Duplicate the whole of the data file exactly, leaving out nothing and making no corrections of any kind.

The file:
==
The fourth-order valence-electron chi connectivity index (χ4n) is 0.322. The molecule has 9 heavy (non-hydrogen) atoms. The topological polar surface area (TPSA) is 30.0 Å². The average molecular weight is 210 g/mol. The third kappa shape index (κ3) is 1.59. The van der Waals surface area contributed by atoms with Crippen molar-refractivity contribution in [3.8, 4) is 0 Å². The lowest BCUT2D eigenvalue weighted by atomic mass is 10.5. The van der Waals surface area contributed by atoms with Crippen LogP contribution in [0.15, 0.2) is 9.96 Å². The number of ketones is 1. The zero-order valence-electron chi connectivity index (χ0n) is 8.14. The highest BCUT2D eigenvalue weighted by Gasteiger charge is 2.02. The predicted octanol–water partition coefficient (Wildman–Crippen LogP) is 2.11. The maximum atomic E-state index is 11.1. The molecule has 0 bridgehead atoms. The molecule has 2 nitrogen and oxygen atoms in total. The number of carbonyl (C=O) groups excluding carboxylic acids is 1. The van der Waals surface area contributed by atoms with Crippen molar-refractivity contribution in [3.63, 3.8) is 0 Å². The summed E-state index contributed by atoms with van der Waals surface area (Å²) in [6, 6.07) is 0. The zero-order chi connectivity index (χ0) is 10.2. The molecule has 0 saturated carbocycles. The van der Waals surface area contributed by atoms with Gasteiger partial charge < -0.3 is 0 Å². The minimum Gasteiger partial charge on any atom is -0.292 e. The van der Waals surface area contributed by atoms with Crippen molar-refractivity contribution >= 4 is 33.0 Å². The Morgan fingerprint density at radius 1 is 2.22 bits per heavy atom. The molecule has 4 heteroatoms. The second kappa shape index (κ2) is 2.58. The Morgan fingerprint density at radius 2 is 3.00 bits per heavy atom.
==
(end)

The fourth-order valence-electron chi connectivity index (χ4n) is 0.322. The molecule has 9 heavy (non-hydrogen) atoms. The topological polar surface area (TPSA) is 30.0 Å². The average molecular weight is 210 g/mol. The third kappa shape index (κ3) is 1.59. The van der Waals surface area contributed by atoms with Crippen molar-refractivity contribution in [3.8, 4) is 0 Å². The lowest BCUT2D eigenvalue weighted by atomic mass is 10.5. The van der Waals surface area contributed by atoms with Crippen LogP contribution in [0.15, 0.2) is 9.96 Å². The number of ketones is 1. The zero-order valence-electron chi connectivity index (χ0n) is 8.14. The highest BCUT2D eigenvalue weighted by Gasteiger charge is 2.02. The predicted octanol–water partition coefficient (Wildman–Crippen LogP) is 2.11. The maximum atomic E-state index is 11.1. The molecule has 0 bridgehead atoms. The molecule has 2 nitrogen and oxygen atoms in total. The number of carbonyl (C=O) groups excluding carboxylic acids is 1. The van der Waals surface area contributed by atoms with Crippen molar-refractivity contribution in [3.63, 3.8) is 0 Å². The summed E-state index contributed by atoms with van der Waals surface area (Å²) in [6, 6.07) is 0. The zero-order chi connectivity index (χ0) is 10.2. The molecule has 0 saturated carbocycles. The van der Waals surface area contributed by atoms with Gasteiger partial charge < -0.3 is 0 Å². The minimum Gasteiger partial charge on any atom is -0.292 e. The van der Waals surface area contributed by atoms with Crippen molar-refractivity contribution >= 4 is 33.0 Å². The Morgan fingerprint density at radius 1 is 2.22 bits per heavy atom. The molecule has 4 heteroatoms. The second kappa shape index (κ2) is 2.58. The Morgan fingerprint density at radius 2 is 3.00 bits per heavy atom.